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Chinese puzzle.

Minimal, magical, mysterious, this new shop for an adventurous clothing company in Toronto uses understatement to entice.

In 1996, Johnson Chou set up and designed an art gallery and library called Archive. Representing over 500 artists from Toronto and Montreal, the organization exhibited their works and established a database for prospective buyers. The inventive elegance of the place and its popular success brought in commissions and, in 1999, Chou established his own practice. Since then, the practice has embarked on graphic and product design as well as (largely interior) architecture.

Chou's schemes are characterized by abstraction and graceful manipulation of space. His work is informed by an appreciation of traditional Chinese gardens -- the layering employed by their designers, their use of metaphor and creation of narrative through movement. Influences from another direction, from Russian Constructivism, can be detected in moving components, in pivoting surfaces and objects barely suspended.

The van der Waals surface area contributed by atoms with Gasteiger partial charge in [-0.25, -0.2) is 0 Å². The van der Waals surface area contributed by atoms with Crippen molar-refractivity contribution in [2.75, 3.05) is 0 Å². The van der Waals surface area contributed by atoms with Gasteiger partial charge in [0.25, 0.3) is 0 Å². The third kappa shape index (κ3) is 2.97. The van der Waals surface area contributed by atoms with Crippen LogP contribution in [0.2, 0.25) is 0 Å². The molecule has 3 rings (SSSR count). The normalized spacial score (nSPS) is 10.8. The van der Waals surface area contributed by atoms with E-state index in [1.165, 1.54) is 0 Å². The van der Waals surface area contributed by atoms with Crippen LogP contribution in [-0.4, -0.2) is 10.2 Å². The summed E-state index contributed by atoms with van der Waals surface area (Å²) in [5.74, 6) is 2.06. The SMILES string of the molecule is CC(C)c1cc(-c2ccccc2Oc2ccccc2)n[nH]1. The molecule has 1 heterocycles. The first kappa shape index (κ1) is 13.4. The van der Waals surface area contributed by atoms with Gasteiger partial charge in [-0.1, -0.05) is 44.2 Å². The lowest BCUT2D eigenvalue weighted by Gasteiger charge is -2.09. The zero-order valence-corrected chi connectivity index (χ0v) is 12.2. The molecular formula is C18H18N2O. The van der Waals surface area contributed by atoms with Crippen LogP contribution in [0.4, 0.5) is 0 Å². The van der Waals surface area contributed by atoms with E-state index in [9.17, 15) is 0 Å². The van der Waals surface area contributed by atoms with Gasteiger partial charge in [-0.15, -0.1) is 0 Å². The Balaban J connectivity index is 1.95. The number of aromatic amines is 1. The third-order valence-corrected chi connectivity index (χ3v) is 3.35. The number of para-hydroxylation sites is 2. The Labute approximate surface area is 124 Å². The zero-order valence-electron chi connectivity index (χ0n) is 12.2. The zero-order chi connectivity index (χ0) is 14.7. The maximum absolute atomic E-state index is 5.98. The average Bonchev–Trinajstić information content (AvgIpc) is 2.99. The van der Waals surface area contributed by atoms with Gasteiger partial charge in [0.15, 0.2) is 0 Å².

All these are present in design of a new clothing store, TNT, in Hazelton Lanes, Toronto's smart shopping centre in Yorkville Avenue. It consists of three interlinked departments -- men, women and underwear -- each with their own identity but aesthetically part of the same family. TNT Women, fitted into a triangular plan, is the largest of them, and the store's flagship.

The hypotenuse arm of the triangle gives onto the centre's mall. In the shop windows that line it, screens of frosted glass provide a backdrop for mannequins. Inside, you are confronted by what seems to be a gallery; a sweep of diaphanous white space 10ft high and divided along one inner edge into translucent glass alcoves. In them, clothes are displayed on stainless-steel rails and cantilevered adjustable shelves. Floating off the surface of one frosted glass wall of each alcove, apparently barely attached, is a pivoting plane of mirror glass, counter-balanced and spring tensioned, and invisibly fixed to a square column on the other side of the glass. A refined piece of engineering (and development of a moving table and wall at Archive), the plane of glass is a mirror when upright and a reflective table when swung into a horizontal position.
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Article Details
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Title Annotation:TNT store in Toronto, Canada
Publication:The Architectural Review
Article Type:Brief Article
Geographic Code:1CANA
Date:Apr 1, 2001
Previous Article:Spanish guile.

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